Lords have inflicted defeats on the government during the report stage of its legal aid bill on the first three amendments they considered last night.
Peers voted by 235 to 190 to back the first amendment, by Lord Pannick, inserting a statement making it clear that “within the resources made available” that the purpose of the bill was to ensure that “individuals have access to legal services that effectively meet their needs”.
Lord Pannick said the amendment “did not require any further expenditure by the government” and the only question was what whether it was appropriate to include a “statement of legislative purpose at the outset”.
He said the wording was based on existing section 4(1) of the Access to Justice Act 1999.
During the debate Michael Langrish, the bishop of Exeter, said access to social justice ran “like lettering through a rock” through the whole of the Old Testament.
“I suggest that it is also at the heart of any civilised society. I would not expect the government in general or the minister to dissent from that principle, but without this amendment or something like it that principle is in danger of being fundamentally undermined and flawed.”
Lord Newton, the veteran Conservative peer, said he had changed his mind and decided to support the amendment.
“I do not doubt that the coalition government, whom I strongly support in general terms, including the prime minister and the deputy prime minister, are committed to freedom, openness, transparency, justice and fairness.
“The coalition agreement is littered with the rhetoric of all those things and I think they meant it and still mean it, although I find it difficult to see the connection between some of the proposals in the bill and those declarations, particularly about freedom and justice.”
Baroness Scotland, the former Attorney General, successfully secured her three amendments, giving greater protection to victims of domestic violence, by 238 votes to 201.
The changes to the bill would put the Lord Chancellor under a positive duty to ensure legal aid was available for domestic violence cases, widen the definition beyond the government’s revised version and remove “arbitrary” time limits.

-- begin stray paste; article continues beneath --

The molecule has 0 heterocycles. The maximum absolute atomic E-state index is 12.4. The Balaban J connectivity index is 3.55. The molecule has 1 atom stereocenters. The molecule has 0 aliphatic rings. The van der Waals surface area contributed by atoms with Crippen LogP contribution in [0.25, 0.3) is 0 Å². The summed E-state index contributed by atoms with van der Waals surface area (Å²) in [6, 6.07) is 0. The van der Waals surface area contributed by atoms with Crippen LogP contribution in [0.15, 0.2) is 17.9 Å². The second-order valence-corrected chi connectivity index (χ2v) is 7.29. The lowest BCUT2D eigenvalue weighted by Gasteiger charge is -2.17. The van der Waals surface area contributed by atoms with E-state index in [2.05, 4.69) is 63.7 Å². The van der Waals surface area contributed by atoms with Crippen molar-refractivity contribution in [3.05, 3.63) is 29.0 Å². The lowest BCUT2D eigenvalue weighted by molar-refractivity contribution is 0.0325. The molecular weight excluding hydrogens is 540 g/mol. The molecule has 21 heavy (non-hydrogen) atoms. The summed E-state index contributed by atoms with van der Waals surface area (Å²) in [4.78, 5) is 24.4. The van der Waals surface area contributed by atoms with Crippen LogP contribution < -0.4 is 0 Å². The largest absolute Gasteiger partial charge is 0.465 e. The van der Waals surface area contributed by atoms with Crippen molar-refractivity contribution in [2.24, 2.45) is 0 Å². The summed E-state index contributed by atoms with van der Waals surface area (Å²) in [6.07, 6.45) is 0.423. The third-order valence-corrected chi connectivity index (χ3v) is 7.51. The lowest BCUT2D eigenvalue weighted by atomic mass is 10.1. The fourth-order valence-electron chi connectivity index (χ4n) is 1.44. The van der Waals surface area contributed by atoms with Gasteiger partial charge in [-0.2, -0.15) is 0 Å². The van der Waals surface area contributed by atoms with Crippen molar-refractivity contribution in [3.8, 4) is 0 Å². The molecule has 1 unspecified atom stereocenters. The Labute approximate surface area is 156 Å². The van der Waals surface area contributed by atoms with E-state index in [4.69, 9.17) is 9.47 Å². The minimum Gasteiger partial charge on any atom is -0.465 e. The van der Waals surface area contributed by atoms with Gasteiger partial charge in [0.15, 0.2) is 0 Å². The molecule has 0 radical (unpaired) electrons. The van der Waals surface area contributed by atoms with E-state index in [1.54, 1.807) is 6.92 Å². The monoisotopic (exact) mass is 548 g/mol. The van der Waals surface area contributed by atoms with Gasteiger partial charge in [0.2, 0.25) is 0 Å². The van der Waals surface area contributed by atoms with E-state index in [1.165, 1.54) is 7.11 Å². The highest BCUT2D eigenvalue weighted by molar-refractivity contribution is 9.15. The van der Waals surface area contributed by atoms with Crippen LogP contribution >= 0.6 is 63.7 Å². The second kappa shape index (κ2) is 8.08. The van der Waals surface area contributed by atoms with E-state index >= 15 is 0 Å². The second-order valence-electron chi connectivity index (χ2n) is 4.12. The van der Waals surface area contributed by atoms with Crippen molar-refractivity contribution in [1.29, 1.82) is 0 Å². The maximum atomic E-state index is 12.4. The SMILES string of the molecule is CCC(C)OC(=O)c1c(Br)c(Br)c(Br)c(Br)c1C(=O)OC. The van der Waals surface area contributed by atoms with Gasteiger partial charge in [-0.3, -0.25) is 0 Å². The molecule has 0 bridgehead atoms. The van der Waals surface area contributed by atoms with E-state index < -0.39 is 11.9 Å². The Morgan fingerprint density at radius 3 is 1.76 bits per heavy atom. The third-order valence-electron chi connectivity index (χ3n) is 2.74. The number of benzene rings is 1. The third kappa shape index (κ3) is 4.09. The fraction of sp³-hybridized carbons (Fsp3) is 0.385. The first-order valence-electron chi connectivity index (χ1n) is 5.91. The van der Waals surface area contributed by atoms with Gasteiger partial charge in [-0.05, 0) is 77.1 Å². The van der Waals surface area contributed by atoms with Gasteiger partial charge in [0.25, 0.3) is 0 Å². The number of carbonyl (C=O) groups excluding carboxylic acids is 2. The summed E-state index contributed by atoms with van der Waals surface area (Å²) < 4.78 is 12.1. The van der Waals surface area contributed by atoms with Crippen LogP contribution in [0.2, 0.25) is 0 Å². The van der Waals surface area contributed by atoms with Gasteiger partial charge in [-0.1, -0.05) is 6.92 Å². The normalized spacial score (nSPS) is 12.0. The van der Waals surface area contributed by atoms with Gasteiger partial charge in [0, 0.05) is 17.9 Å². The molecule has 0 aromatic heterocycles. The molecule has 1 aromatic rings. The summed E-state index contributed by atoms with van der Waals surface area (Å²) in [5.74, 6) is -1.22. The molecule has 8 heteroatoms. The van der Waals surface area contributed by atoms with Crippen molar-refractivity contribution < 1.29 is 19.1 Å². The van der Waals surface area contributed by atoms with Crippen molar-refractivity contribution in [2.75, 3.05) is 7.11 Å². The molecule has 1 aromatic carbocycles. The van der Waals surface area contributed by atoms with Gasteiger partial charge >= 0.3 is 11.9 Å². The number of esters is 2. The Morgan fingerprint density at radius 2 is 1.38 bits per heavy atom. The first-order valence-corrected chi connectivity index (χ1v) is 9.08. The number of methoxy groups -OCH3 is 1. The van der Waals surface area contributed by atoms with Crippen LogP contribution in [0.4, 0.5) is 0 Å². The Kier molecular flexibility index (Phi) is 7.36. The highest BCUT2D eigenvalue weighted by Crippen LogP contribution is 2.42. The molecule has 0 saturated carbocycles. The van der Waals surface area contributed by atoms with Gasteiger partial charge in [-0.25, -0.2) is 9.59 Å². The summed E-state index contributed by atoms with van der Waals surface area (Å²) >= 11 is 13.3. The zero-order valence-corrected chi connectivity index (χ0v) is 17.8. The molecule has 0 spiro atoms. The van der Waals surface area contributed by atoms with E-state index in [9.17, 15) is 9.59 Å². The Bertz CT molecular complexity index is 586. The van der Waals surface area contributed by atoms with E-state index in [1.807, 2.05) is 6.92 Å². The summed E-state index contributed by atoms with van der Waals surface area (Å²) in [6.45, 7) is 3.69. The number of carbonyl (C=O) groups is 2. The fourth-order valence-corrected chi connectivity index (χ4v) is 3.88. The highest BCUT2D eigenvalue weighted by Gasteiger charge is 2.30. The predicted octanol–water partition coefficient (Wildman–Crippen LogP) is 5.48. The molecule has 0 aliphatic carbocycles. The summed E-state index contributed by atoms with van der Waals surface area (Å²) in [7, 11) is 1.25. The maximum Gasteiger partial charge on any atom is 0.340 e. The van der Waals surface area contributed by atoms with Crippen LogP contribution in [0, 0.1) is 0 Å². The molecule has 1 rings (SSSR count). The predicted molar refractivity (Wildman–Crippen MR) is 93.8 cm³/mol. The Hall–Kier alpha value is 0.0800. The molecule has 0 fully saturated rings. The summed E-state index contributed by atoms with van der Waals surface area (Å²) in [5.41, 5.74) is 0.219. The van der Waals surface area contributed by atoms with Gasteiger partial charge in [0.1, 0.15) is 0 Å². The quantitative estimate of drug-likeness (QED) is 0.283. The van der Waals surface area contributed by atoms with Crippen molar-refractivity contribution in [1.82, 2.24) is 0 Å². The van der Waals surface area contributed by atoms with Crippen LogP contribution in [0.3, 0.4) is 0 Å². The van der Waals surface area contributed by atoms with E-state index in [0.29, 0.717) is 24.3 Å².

Baroness Scotland said the current provisions in the bill would cause “great damage”.
She went on: “We know from a recent survey by Rights of Women that 54.4 per cent of victims today would not get through the evidential gateway being created by the bill, and a great injustice may thereby be allowed to enter into our system.”
Justice minister Lord McNally said in response that the government considered it had “got the balance on evidence requirements about right”.
However, he said it was prepared to go further and accept undertakings as evidence. Nevertheless, Baroness Scotland’s amendment 2 was carried and Lord McNally agreed that there was no need for a division on the other two.
Amendment 3, tabled by Lord Hart, related to the abolition of the Legal Services Commission under the bill and its absorption into the Ministry of Justice.
The amendment would put the Lord Chancellor under a duty to ensure the independence of the new director of casework, who would make decisions on which cases should be publicly funded. The amendment was carried by 212 votes to 195.
As the first day’s debate on the report stage of the legal aid ended, Lord McNally announced that the government would bring forward an amendment enabling the Lord Chancellor to expand the legal aid scheme should the economy improve, by putting new categories of work into scope.